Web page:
On Wednesday, August 17, 2011, students from the MPA program in Environmental Science and Policy presented their final briefings for the summer semester of the Workshop in Applied Earth Systems Management. Their presentations were the culmination of semester-long projects focused on the scientific foundations for selected environmental management problems.
The workshop course is a cornerstone of the program, enriching students' understanding of sustainability initiatives while providing them with professional training. With an emphasis on management training, the workshops are designed around a set of proposed but not yet enacted state, federal, or local environmental laws or international agreements. Each semester, teams of students focus on a different aspect of these environmental policies. The summer semester workshop allows students to utilize their scientific knowledge, requiring written reports to convey scientific aspects of the project to non-scientists. The focus of the Workshop in the summer semester is to develop skills for managing the work of scientists and translating scientific information to policy makers.
Faculty advisers work with individual groups throughout the summer and fall semesters. The broad-ranging professional experience of the members of this expert faculty gives students a sense of the challenges that they will face as future administrators and policy analysts and the understanding necessary to overcome these challenges. The faculty includes Professor Kathy Callahan, associate director of the Columbia Water Center, who is a former deputy regional administrator for EPA Region 2; Matt Palmer, a full-time member of the faculty, and an adviser to organizations like the US Fish and Wildlife Service, NYC Parks, the New York State Department of Environmental Conservation, the New Jersey Department of Environmental Protection, and NGOs on conservation, restoration and ecological management issues; Irene Nielson, a 2005 graduate of the MPA Environmental Science and Policy program who serves as innovations coordinator for the Environmental Protection Agency Region 2; Howard Apsan, the director of environmental health and safety at City University of New York (CUNY); and Steven Cohen, executive director of the Earth Institute and professor in the practice of public affairs at Columbia.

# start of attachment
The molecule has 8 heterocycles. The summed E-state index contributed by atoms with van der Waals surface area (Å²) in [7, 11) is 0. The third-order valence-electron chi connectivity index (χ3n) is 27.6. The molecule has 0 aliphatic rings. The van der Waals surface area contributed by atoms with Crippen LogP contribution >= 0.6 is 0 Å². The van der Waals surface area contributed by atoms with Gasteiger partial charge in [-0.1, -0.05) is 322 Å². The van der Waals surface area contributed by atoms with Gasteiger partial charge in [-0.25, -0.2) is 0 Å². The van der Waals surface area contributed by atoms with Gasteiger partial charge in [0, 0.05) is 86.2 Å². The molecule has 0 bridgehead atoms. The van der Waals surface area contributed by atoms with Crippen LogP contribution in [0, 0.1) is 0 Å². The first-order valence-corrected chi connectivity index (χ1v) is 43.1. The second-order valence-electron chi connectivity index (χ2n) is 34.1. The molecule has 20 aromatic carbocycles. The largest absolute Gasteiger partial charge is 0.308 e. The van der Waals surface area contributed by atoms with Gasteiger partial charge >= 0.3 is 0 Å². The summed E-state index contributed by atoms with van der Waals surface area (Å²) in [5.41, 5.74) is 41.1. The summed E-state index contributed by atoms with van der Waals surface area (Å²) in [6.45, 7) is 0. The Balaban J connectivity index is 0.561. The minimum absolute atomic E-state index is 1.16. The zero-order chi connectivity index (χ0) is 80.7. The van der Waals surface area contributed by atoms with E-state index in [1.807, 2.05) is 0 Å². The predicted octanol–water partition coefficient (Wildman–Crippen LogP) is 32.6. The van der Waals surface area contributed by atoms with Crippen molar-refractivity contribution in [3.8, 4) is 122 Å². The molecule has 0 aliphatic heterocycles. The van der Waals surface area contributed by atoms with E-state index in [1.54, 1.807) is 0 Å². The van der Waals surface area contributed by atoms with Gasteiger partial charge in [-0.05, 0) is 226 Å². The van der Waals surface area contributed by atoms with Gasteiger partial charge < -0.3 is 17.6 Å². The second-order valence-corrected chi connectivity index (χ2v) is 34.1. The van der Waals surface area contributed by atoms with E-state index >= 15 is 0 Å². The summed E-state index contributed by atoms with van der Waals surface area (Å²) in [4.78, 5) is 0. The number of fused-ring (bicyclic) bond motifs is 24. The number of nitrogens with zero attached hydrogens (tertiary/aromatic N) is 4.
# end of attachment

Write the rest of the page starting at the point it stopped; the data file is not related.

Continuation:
The summer semester projects focus on issues ranging from coastal development to waste-to-energy to hydraulic fracturing. The presentations provided an overview of each legislation or treaty—their major goals and provisions—and provided details on the history and scientific dimensions of the environmental problems being addressed. Descriptions of the workshop briefings and topics are below.
Faculty Adviser: Howard Apsan
The Coastal Jobs Creation Act of 2011 is a bill designed to promote sustainable coastal development, creating coastal jobs by supporting sustainable fisheries and fishing communities and by revitalizing waterfronts. The goal of this act is to create a Coastal Jobs Creation Grant Program, implemented by the Secretary of Commerce. The program will include initiatives for research of economic and social data related to the management of recreational and commercial fisheries. Efforts will also focus on establishing and implementing state recreational fishing registry programs, as well as training and deploying observers authorized under the Magnuson-Stevens Fishery Conservation and Management Act. The proposed program will also seek to preserve coastal resources and restore waterfronts and ports. This program provides more opportunities for research into improvements in coastal observation technologies, as well as collection of fishery and marine mammal stock assessments data.